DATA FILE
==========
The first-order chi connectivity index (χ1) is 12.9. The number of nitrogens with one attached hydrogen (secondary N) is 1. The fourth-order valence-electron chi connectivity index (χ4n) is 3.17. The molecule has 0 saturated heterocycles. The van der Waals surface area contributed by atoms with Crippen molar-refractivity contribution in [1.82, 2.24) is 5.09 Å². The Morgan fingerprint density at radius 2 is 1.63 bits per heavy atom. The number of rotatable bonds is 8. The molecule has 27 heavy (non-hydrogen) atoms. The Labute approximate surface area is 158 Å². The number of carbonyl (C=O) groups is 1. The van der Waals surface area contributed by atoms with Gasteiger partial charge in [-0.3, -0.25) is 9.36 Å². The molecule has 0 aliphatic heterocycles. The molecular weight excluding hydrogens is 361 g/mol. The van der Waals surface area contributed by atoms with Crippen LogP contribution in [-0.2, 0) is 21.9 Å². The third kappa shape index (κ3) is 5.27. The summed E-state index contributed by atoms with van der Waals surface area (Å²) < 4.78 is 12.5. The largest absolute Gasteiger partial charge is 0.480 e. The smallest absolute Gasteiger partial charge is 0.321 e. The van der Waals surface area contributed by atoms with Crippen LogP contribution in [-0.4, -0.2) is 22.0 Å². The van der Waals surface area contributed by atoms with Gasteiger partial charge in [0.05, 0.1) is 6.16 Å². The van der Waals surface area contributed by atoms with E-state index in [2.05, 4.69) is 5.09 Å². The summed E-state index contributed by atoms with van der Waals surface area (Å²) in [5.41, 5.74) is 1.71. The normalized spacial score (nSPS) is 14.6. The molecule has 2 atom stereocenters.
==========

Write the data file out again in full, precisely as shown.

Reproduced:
The first-order chi connectivity index (χ1) is 12.9. The number of nitrogens with one attached hydrogen (secondary N) is 1. The fourth-order valence-electron chi connectivity index (χ4n) is 3.17. The molecule has 0 saturated heterocycles. The van der Waals surface area contributed by atoms with Crippen molar-refractivity contribution in [1.82, 2.24) is 5.09 Å². The Morgan fingerprint density at radius 2 is 1.63 bits per heavy atom. The number of rotatable bonds is 8. The molecule has 27 heavy (non-hydrogen) atoms. The Labute approximate surface area is 158 Å². The number of carbonyl (C=O) groups is 1. The van der Waals surface area contributed by atoms with Gasteiger partial charge in [-0.3, -0.25) is 9.36 Å². The molecule has 0 aliphatic heterocycles. The molecular weight excluding hydrogens is 361 g/mol. The van der Waals surface area contributed by atoms with Crippen LogP contribution in [-0.2, 0) is 21.9 Å². The third kappa shape index (κ3) is 5.27. The summed E-state index contributed by atoms with van der Waals surface area (Å²) < 4.78 is 12.5. The largest absolute Gasteiger partial charge is 0.480 e. The smallest absolute Gasteiger partial charge is 0.321 e. The van der Waals surface area contributed by atoms with Crippen LogP contribution in [-0.4, -0.2) is 22.0 Å². The van der Waals surface area contributed by atoms with Gasteiger partial charge in [0.05, 0.1) is 6.16 Å². The van der Waals surface area contributed by atoms with E-state index in [2.05, 4.69) is 5.09 Å². The summed E-state index contributed by atoms with van der Waals surface area (Å²) in [5.41, 5.74) is 1.71. The normalized spacial score (nSPS) is 14.6. The molecule has 2 atom stereocenters.